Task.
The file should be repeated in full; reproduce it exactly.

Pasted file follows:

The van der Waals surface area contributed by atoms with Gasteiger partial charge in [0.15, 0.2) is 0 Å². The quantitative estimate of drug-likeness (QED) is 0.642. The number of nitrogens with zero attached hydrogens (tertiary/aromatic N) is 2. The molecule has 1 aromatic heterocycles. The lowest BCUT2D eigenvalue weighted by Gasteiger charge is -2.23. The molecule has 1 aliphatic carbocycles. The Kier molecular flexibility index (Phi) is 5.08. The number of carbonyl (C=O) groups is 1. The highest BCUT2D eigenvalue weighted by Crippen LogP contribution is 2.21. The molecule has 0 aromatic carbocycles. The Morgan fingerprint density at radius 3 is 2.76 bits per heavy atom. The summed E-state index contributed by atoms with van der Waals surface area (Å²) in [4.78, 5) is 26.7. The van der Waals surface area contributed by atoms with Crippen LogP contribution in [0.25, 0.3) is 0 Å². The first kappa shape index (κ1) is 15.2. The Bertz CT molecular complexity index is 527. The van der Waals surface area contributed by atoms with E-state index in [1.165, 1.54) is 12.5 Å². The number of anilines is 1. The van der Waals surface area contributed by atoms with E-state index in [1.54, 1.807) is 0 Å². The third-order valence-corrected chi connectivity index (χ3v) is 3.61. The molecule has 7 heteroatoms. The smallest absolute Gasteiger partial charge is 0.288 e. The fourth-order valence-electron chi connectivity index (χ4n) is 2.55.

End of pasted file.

The van der Waals surface area contributed by atoms with Gasteiger partial charge in [0.15, 0.2) is 0 Å². The quantitative estimate of drug-likeness (QED) is 0.642. The number of nitrogens with zero attached hydrogens (tertiary/aromatic N) is 2. The molecule has 1 aromatic heterocycles. The lowest BCUT2D eigenvalue weighted by Gasteiger charge is -2.23. The molecule has 1 aliphatic carbocycles. The Kier molecular flexibility index (Phi) is 5.08. The number of carbonyl (C=O) groups is 1. The highest BCUT2D eigenvalue weighted by Crippen LogP contribution is 2.21. The molecule has 0 aromatic carbocycles. The Morgan fingerprint density at radius 3 is 2.76 bits per heavy atom. The summed E-state index contributed by atoms with van der Waals surface area (Å²) in [4.78, 5) is 26.7. The van der Waals surface area contributed by atoms with Crippen LogP contribution in [0.25, 0.3) is 0 Å². The first kappa shape index (κ1) is 15.2. The Bertz CT molecular complexity index is 527. The van der Waals surface area contributed by atoms with E-state index in [1.165, 1.54) is 12.5 Å². The number of anilines is 1. The van der Waals surface area contributed by atoms with E-state index in [1.54, 1.807) is 0 Å². The third-order valence-corrected chi connectivity index (χ3v) is 3.61. The molecule has 7 heteroatoms. The smallest absolute Gasteiger partial charge is 0.288 e. The fourth-order valence-electron chi connectivity index (χ4n) is 2.55.